When Barack Obama signed into law the largest spending bill in United States history, and by default the history of the world, many heralded it a great political achievement for his fledgling administration. Scarcely months into his presidency, Democrats, with Obama at the wheel, were able to drive through both the House and Senate, and ultimately back through the House again, the $789 billion stimulus with relative ease. However, those that applauded the President also failed to see what is painfully obvious: that this bill will go down in history as one of the most partisan pieces of legislation ever.
With large democratic majorities in both the House and Senate, Republicans never posed any real threat to the passage of the stimulus and thus the survival of the bill never depended on more than a few Republican senators for survival. Nevertheless, the fact that not one of the 178 Republican representatives was wooed over to the bandwagon could prove to be a big missed opportunity for the President.
Without a doubt, President Obama possesses an unprecedented amount of support and approval from the public and can seemingly do no wrong in the eyes of many. If anyone could have reached out in the spirit of bipartisanship, it would have been the President. Unfortunately, rather than live up to his campaign promises, Mr. Obama chose idealism over pragmatism and caved to every ideological whim of the far left in congress.
What is even more unfortunate for the President is that even a few small concessions, such as more money devoted to infrastructure (which the President himself seemed to prioritize during his campaign) could have convinced a few Republican representatives to vote for the bill.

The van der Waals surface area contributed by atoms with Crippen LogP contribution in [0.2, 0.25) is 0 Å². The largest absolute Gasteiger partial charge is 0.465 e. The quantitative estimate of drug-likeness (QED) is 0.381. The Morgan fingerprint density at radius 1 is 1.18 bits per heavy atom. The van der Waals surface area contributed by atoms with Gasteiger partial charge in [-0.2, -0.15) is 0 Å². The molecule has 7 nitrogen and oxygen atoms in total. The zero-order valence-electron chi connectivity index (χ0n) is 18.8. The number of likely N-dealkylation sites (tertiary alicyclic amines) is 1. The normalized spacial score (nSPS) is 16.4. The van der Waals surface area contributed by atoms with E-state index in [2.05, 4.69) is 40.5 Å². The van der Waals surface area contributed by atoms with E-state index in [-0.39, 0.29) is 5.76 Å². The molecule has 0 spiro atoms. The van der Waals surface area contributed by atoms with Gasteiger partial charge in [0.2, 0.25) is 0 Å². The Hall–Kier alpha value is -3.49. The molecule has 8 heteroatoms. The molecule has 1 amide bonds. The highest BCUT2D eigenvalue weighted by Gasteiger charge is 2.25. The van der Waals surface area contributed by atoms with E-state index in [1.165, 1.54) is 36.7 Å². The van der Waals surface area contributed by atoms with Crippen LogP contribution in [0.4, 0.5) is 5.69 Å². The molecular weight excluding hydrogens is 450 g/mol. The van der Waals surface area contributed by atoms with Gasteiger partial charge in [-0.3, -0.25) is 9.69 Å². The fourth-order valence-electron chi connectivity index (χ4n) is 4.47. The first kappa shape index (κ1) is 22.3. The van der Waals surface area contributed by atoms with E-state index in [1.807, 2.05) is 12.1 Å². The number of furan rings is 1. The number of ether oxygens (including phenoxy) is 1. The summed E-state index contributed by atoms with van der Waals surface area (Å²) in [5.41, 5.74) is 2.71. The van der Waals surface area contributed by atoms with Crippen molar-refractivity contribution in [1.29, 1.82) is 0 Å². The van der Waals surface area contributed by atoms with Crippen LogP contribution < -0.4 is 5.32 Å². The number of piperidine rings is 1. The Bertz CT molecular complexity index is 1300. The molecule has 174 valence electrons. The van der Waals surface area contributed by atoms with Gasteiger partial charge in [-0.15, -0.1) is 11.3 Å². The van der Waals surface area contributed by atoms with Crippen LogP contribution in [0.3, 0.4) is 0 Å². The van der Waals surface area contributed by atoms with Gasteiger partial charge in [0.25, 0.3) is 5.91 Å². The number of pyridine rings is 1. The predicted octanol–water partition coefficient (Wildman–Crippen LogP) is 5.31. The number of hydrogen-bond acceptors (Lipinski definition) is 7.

With all his hopeless rhetoric in the past few weeks, the President seemed to have made it his goal to convince the public that the economy is deeply entrenched in a horrible recession. If this is the case, and I don’t doubt that it isn’t after listening to the President, it would not matter if the stimulus was passed this past week or next month, and more time could have been taken to modify the bill and make it more palatable to those on the other side of the isle (and more importantly, to more than 51 percent of Americans). The President seemed to have put quantity over quality when he said “not to make the perfect the enemy of the good,” while possessing the time, power and support, to make this bill more perfect instead of just good.
This is a hard time for many Americans and no one doubts the need to do something about the economy. Republicans are not just being obstructionists or sore losers, they don’t want to see this bill fail as recessions are apolitical and affect Republicans and Democrats alike. With so much at stake, it is in everyone’s interest that the stimulus works, and simply slowing down and hearing what others have to say can only ensure that the best measures are taken to restore the American economy. The fact is that should this bill fail absolutely, or even partially, Democrats will have no one to share the blame with or the “I told you so’s” from Republicans.